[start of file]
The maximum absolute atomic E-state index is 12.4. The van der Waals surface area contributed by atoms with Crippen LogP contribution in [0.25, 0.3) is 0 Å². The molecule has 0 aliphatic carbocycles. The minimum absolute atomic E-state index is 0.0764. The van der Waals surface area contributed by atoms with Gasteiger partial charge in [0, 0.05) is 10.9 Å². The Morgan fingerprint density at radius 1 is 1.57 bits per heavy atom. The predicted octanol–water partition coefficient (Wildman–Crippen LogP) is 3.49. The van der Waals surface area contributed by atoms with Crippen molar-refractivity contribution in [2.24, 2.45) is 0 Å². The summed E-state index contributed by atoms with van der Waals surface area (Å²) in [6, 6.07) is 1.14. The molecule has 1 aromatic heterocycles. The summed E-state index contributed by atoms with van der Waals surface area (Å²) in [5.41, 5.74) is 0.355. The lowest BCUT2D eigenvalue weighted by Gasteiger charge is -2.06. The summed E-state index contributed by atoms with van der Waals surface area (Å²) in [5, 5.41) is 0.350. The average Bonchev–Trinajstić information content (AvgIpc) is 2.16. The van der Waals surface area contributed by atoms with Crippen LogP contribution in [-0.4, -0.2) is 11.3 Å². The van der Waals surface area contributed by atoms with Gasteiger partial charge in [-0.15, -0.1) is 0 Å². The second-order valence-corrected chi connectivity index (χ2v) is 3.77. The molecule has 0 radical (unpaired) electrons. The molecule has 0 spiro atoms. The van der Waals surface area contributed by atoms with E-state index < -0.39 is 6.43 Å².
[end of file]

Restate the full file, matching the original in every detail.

The maximum absolute atomic E-state index is 12.4. The van der Waals surface area contributed by atoms with Crippen LogP contribution in [0.25, 0.3) is 0 Å². The molecule has 0 aliphatic carbocycles. The minimum absolute atomic E-state index is 0.0764. The van der Waals surface area contributed by atoms with Gasteiger partial charge in [0, 0.05) is 10.9 Å². The Morgan fingerprint density at radius 1 is 1.57 bits per heavy atom. The predicted octanol–water partition coefficient (Wildman–Crippen LogP) is 3.49. The van der Waals surface area contributed by atoms with Crippen molar-refractivity contribution in [2.24, 2.45) is 0 Å². The summed E-state index contributed by atoms with van der Waals surface area (Å²) in [6, 6.07) is 1.14. The molecule has 1 aromatic heterocycles. The summed E-state index contributed by atoms with van der Waals surface area (Å²) in [5.41, 5.74) is 0.355. The lowest BCUT2D eigenvalue weighted by Gasteiger charge is -2.06. The summed E-state index contributed by atoms with van der Waals surface area (Å²) in [5, 5.41) is 0.350. The average Bonchev–Trinajstić information content (AvgIpc) is 2.16. The van der Waals surface area contributed by atoms with Crippen LogP contribution in [-0.4, -0.2) is 11.3 Å². The van der Waals surface area contributed by atoms with Gasteiger partial charge in [-0.15, -0.1) is 0 Å². The second-order valence-corrected chi connectivity index (χ2v) is 3.77. The molecule has 0 radical (unpaired) electrons. The molecule has 0 spiro atoms. The van der Waals surface area contributed by atoms with E-state index < -0.39 is 6.43 Å².